Let me give my two cents:
I have the D70s (which I won in a sales contest, that makes owning it kosher lol) and I do use limitedly (pretty much only for band photography of my buddies bands) and I have shot the D2X, and it is an impressive camera, but in my opinion it just doesn't stand up to a 4X5. Its sacrafising quality to save money and time. If everyone did that then there would be no qualilty products in this world.
Though I love my F100 with TTL flash, its a godsent in flash photography.
"The negative is the equivalent of the composer's score, and the print the performance." ~Ansel Adams
.. but fair... Harsh, but fair...
Originally Posted by david b
He couldn't find a dead horse.
Originally Posted by roteague
If you are in the UK, I'd be interested in buying your 1Ds. I need a DSLR, but if there is one thing that really puts me off, well it's those small sensors. Now a 1Ds, Mmmmmm.
Originally Posted by bobbysandstrom
I dont think that is really a dead cow......
it is more than likely a prop
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I think I need to give my toyo 810G a hug.
DIGITAL IS FOR THOSE AFRAID OF THE DARK.
Go for it Frank. Just don't get rid of the LF camera until you really find that you don't use it any more. Put it in safe storage, because sure as you like, 3 or 4 years from now you will regret disposing of the great LF camera you had and you'll go out and buy another one.
I have a drum scanner and a 4870 and when comparing sharp photos, a super sharp 6x7 drum scan is about like a 4870 4x5 scan. Even when comparing a 1000 dpi scan from each the 4870 is still a bit fuzzier.
Originally Posted by Frank Petronio
Personally I think the 645 cameras are more in line with the current high mp digis. IE if i drum scan a 645 E100G slide at 2000 dpi, even with no sharpening, it creates a 17mp file that is very very clean, and has a similar edge sharpness to digital and 690 is roughly double that or 34mp. There is more detail beyond that depending on all the variables, like lenses etc, but from what I have seen 2000 dpi is the break from where E100G goes from being very clean to resolving grain more along with more detail as you go up.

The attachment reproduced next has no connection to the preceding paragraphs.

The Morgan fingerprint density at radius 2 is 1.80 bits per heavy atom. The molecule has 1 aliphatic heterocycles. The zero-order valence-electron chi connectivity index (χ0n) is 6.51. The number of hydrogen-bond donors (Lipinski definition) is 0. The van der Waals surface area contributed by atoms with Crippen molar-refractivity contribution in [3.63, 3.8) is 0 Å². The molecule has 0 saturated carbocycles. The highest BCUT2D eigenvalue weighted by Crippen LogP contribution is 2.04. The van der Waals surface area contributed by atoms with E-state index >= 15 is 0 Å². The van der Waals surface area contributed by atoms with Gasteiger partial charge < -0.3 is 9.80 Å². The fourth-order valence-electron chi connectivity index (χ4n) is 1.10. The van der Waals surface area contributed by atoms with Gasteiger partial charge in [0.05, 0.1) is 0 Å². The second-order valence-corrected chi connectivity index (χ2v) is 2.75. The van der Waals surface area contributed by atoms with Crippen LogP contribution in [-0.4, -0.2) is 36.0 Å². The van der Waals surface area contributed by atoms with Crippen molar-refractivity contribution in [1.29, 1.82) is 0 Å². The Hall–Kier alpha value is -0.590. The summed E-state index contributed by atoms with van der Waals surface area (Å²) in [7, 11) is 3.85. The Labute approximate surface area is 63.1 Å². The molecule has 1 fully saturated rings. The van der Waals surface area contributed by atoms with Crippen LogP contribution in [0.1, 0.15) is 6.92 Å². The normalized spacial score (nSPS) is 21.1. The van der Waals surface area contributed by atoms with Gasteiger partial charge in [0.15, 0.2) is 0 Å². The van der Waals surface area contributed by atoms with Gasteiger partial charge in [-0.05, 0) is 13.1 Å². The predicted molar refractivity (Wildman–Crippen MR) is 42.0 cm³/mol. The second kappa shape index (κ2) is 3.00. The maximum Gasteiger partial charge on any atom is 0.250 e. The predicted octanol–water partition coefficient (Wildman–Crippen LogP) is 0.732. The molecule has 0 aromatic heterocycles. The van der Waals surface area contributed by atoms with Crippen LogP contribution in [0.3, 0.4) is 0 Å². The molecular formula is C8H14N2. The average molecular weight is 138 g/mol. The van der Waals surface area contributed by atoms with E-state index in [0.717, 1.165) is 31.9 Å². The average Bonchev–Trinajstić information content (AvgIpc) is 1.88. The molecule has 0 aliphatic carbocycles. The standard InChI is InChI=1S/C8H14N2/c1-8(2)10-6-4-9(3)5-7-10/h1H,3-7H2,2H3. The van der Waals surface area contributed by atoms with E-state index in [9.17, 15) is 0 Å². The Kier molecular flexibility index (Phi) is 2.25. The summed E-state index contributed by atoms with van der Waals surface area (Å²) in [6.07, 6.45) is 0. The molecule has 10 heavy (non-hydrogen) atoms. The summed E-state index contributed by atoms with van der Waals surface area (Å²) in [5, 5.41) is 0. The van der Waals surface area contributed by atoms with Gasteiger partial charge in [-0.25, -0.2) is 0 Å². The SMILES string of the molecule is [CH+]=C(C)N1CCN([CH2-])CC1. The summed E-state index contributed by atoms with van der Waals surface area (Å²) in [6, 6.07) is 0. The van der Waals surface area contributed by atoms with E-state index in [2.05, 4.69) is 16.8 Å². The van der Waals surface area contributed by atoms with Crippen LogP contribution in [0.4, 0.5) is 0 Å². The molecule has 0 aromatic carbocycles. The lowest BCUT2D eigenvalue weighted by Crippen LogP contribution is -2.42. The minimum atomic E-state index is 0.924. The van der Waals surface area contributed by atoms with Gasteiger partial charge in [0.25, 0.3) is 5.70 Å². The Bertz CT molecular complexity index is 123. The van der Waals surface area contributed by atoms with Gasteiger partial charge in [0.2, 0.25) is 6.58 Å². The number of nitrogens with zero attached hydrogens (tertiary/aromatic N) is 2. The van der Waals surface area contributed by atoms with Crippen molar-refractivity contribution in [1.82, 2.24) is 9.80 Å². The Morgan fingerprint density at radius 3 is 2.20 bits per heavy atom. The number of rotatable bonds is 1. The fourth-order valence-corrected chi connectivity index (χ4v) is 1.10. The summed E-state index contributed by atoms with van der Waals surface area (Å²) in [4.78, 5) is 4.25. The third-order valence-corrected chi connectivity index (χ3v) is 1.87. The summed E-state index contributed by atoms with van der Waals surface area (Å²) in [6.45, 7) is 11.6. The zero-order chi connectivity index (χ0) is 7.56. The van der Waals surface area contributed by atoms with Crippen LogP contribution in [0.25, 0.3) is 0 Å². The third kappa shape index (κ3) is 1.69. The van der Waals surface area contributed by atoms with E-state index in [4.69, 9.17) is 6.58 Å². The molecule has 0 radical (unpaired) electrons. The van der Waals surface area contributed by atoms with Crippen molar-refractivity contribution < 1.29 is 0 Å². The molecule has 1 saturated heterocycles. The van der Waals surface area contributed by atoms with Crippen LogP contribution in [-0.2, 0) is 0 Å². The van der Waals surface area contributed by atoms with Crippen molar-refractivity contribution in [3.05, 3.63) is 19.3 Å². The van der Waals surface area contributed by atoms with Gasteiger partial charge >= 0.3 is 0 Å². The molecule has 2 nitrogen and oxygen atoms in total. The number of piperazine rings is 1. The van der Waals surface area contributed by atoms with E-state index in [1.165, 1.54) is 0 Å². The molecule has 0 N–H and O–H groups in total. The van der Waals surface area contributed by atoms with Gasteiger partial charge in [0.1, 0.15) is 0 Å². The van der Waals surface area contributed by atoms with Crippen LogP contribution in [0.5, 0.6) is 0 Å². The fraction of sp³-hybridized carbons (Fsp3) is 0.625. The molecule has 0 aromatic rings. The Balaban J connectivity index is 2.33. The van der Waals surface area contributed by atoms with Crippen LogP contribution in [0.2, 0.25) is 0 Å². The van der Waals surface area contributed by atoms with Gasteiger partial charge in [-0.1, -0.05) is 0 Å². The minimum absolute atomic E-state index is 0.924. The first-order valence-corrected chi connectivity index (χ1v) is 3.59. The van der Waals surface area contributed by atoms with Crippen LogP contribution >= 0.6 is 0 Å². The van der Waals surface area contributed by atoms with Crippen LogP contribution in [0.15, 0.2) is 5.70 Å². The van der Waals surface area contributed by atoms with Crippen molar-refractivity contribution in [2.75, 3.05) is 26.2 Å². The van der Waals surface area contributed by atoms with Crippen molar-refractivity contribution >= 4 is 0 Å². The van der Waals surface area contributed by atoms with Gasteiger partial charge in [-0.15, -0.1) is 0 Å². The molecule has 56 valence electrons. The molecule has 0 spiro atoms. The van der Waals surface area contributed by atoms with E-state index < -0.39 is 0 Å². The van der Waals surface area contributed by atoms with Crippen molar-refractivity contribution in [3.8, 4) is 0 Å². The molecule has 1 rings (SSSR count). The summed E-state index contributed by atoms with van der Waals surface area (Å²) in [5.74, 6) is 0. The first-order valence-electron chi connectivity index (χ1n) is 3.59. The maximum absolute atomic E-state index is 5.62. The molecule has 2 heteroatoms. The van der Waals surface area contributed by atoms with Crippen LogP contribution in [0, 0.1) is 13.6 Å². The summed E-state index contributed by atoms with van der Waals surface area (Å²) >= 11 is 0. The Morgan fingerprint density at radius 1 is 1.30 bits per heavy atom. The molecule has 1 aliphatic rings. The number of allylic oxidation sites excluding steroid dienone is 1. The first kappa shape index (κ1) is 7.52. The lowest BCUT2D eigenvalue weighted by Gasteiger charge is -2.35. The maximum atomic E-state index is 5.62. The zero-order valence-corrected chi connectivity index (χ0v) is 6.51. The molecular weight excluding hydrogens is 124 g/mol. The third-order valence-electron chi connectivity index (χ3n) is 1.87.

In general I figure about 1 sq inch of super clean film drum scanned is worth roughly 4-5mp being conservative. Fact is there are just not that many great 4x5 film scanners. Look at this.
If you shoot something like a Rollei with adox microfilm or Efke 25 you will be totally blown away.
A d2x is a fine professional camera, but you can do a relay nice 11x14 print from a SD9 and they cost about $500. I expect they will have a new camera coming out soon too !!!
You may want to do what a totally film friend of mine does and use a flatbed for previews and send out the good ones. Either that or drop back to a 6x6 or 6x7 MF and go with a Nikon scanner.
Read This then take two aspirins and go to bed. Doctors orders. I had to read this one twice !! Makes me want a Leica MP.
Shoot a 1Ds mkII, it will put you off the Nikon. I carry two Canons, 4 4x5s, 3 6x9s, 4 MF cameras and an 8x10 and enjoy them all. The wonderful thing about the advent of computers is that multi-tasking was invented. (I run a MAc and a PC too) You don't have to be mutually exclusive to one setup..EC
If you are shooting mono and want to produce legacy prints then forget it. I shoot all subject matter, but one thing remains constant; it has to last to appeal to me. A selenum toned print is a known quantity, digital is not!
Last time I exhibited along with a pixelographer (who did abstract/fairly innovative unashamedly digital stuff - it was honest!) there were those who liked traditional and those who liked the digital. Lets just say those 'into the digital' spent most of their time talking kit and photoshop and printers not about imagery, as this was not their aim. Their aim was to absorb themselves in a new insurmountable topic with never ending gizmos etc and it showed. Please dont become one. I cant tell you how boring they were. I love to talk photos, but this was camera club nausea....get a digi camera and make your own decisions after busting your balls to produce digital with that depth that someone else mentioned. IMO even Barry Thornton sold out. He NEVER used to wet print on matt paper (Dmax reduction and loss of depth unsuitable for most but not all landcsapes) then (like other converts) when digitally outputting, matt paper is suddenly pictorially perfect essential as its the only type that wont fade in 5 minutes)......draw your own conclusions. IMO they moved to keep up with a market shift to digi caused by the masses who are not as obsessive, have neither the time nor the inclination to push the limits. Even many pros fall into this category where absolute physical print quality is not essential (as titends up as a poster or a magazine advert). This was their market, not those who really give a damn about that glow. They ran to the dollars, understandably; everyone has to live! I assume your image making is about a love of subtlety, depth and the pull of a truly enduring image? Who gives a toss what the average person thinks and even less about what the average camera club judge thinks (more unsharp mask required...) This is about things they dont have to feel. Its about you and your standards.